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WIREs Forensic Sci

Trace evidence? The term trace from adjective to noun

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Abstract Unfortunate inconsistency and confusion exists with respect to the term trace evidence. With the term trace evidence, “trace” is commonly used as an adjective to connote the small size of materials (often microscopic) that can be used to aid in an investigation by providing linkages, or associations, between potential suspects, victims, and scenes. This article proposes a resolution of the conflicting definitions of trace evidence. Rather than the widely held view of trace evidence having only associative value, we advocate for the historic and broader conceptualization of the physical traces produced during an event. In this concept, the term trace is a noun. Such traces address interrogatives to develop an understanding of the physical record and a reconstruction of the activities taking place during events under investigation. Additionally, it must be recognized that adherence to the scientific method during an investigation is imperative for the understanding of traces, and, at a minimum, input by educated and experienced scientists is required to maximize the value that traces contribute to investigations. This article is categorized under: Forensic Science in Action/Crime Scene Investigation > Epistemology and Method Forensic Science in Action/Crime Scene Investigation > Crime Scene Reconstruction Forensic Chemistry and Trace Evidence > Trace Evidence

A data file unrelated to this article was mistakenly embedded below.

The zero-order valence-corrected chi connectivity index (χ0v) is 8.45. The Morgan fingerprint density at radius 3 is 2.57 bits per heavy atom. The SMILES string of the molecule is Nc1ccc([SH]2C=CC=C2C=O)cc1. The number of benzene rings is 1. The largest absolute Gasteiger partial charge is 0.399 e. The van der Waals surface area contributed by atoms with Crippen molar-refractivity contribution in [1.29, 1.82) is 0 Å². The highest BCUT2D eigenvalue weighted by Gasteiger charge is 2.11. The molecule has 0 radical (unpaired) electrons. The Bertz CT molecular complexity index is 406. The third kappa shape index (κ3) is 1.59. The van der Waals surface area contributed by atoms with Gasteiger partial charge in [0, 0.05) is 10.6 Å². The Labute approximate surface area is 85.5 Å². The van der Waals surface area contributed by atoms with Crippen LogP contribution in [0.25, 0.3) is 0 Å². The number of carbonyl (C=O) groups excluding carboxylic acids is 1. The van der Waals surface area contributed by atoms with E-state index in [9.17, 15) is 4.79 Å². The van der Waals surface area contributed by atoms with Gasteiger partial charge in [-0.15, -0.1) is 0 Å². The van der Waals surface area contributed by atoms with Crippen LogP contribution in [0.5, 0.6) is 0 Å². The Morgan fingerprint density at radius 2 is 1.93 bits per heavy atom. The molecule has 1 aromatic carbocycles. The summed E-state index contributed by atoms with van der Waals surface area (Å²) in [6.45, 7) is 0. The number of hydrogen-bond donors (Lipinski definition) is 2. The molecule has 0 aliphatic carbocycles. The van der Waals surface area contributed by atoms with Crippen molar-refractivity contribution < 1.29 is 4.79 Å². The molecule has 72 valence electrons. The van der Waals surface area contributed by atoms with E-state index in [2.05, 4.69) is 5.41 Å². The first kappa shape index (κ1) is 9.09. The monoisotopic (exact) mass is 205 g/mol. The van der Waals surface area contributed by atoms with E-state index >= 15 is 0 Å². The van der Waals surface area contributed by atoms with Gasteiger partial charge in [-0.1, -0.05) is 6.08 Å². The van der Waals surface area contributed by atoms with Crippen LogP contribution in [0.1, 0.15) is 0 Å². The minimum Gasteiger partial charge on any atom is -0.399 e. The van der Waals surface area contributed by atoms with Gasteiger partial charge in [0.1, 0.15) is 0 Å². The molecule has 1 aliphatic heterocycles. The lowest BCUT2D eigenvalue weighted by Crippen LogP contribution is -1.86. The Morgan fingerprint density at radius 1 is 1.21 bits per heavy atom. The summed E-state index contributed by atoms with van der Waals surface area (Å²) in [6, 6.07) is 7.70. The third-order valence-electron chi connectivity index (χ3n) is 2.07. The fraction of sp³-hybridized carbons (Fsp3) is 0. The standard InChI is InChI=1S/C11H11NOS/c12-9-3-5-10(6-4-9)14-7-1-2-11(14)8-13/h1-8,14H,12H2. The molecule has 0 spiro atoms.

With time passing and the occurrence of further activities in this environment, the physical clues of interest, meaning the footwear track, are obscured by traces resulting from subsequent activities not related to the event of interest. Note that the figure does not include pre‐existing background traces (i.e., noise).

Source: Kind (), Reproduced with kind permission of Prof. Dave Barclay

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A condensed schematic illustrating the process of recognition and interrogation of traces when approaching and conducting an event investigation in the field and/or on seized items at the laboratory. The double arrow from the “who” to the associative traces box represents the dual function of this question as both interrogatable and associative. However, note that there is no arrow connecting “what” to the associative traces box as one might expect because the question “what happened?” is here regarded as more important than the traditional “what is it?” question
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Forensic Chemistry and Trace Evidence > Trace Evidence
Forensic Science in Action/Crime Scene Investigation > Crime Scene Reconstruction
Forensic Science in Action/Crime Scene Investigation > Epistemology and Method

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